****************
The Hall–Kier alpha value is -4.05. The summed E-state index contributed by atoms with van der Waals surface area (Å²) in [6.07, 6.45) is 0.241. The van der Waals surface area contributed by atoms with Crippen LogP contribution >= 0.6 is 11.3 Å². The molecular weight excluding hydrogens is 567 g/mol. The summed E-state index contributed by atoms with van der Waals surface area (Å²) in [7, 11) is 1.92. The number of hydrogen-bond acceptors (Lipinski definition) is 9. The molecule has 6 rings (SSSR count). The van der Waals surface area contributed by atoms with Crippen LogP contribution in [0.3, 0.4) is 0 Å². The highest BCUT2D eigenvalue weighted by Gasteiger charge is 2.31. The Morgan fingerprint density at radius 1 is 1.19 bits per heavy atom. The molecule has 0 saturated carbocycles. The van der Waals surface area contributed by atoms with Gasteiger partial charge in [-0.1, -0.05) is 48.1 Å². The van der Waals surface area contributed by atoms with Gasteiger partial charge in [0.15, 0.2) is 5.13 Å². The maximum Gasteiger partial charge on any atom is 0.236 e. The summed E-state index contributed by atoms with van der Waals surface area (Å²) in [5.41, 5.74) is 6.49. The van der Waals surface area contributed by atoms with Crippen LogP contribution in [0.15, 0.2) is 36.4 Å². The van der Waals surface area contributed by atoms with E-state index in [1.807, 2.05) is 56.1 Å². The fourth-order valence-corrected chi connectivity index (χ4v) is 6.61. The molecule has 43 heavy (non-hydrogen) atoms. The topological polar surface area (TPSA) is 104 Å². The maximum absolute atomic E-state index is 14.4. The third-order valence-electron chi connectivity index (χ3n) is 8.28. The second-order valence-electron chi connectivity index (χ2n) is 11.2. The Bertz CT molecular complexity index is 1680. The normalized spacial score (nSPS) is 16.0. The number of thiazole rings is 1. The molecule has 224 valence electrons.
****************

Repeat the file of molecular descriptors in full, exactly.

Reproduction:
The Hall–Kier alpha value is -4.05. The summed E-state index contributed by atoms with van der Waals surface area (Å²) in [6.07, 6.45) is 0.241. The van der Waals surface area contributed by atoms with Crippen LogP contribution >= 0.6 is 11.3 Å². The molecular weight excluding hydrogens is 567 g/mol. The summed E-state index contributed by atoms with van der Waals surface area (Å²) in [7, 11) is 1.92. The number of hydrogen-bond acceptors (Lipinski definition) is 9. The molecule has 6 rings (SSSR count). The van der Waals surface area contributed by atoms with Crippen LogP contribution in [0.3, 0.4) is 0 Å². The highest BCUT2D eigenvalue weighted by Gasteiger charge is 2.31. The Morgan fingerprint density at radius 1 is 1.19 bits per heavy atom. The molecule has 0 saturated carbocycles. The van der Waals surface area contributed by atoms with Gasteiger partial charge in [-0.1, -0.05) is 48.1 Å². The van der Waals surface area contributed by atoms with Gasteiger partial charge in [0.15, 0.2) is 5.13 Å². The maximum Gasteiger partial charge on any atom is 0.236 e. The summed E-state index contributed by atoms with van der Waals surface area (Å²) in [5.41, 5.74) is 6.49. The van der Waals surface area contributed by atoms with Crippen LogP contribution in [0.15, 0.2) is 36.4 Å². The van der Waals surface area contributed by atoms with E-state index in [1.807, 2.05) is 56.1 Å². The fourth-order valence-corrected chi connectivity index (χ4v) is 6.61. The molecule has 43 heavy (non-hydrogen) atoms. The topological polar surface area (TPSA) is 104 Å². The maximum absolute atomic E-state index is 14.4. The third-order valence-electron chi connectivity index (χ3n) is 8.28. The second-order valence-electron chi connectivity index (χ2n) is 11.2. The Bertz CT molecular complexity index is 1680. The normalized spacial score (nSPS) is 16.0. The number of thiazole rings is 1. The molecule has 224 valence electrons.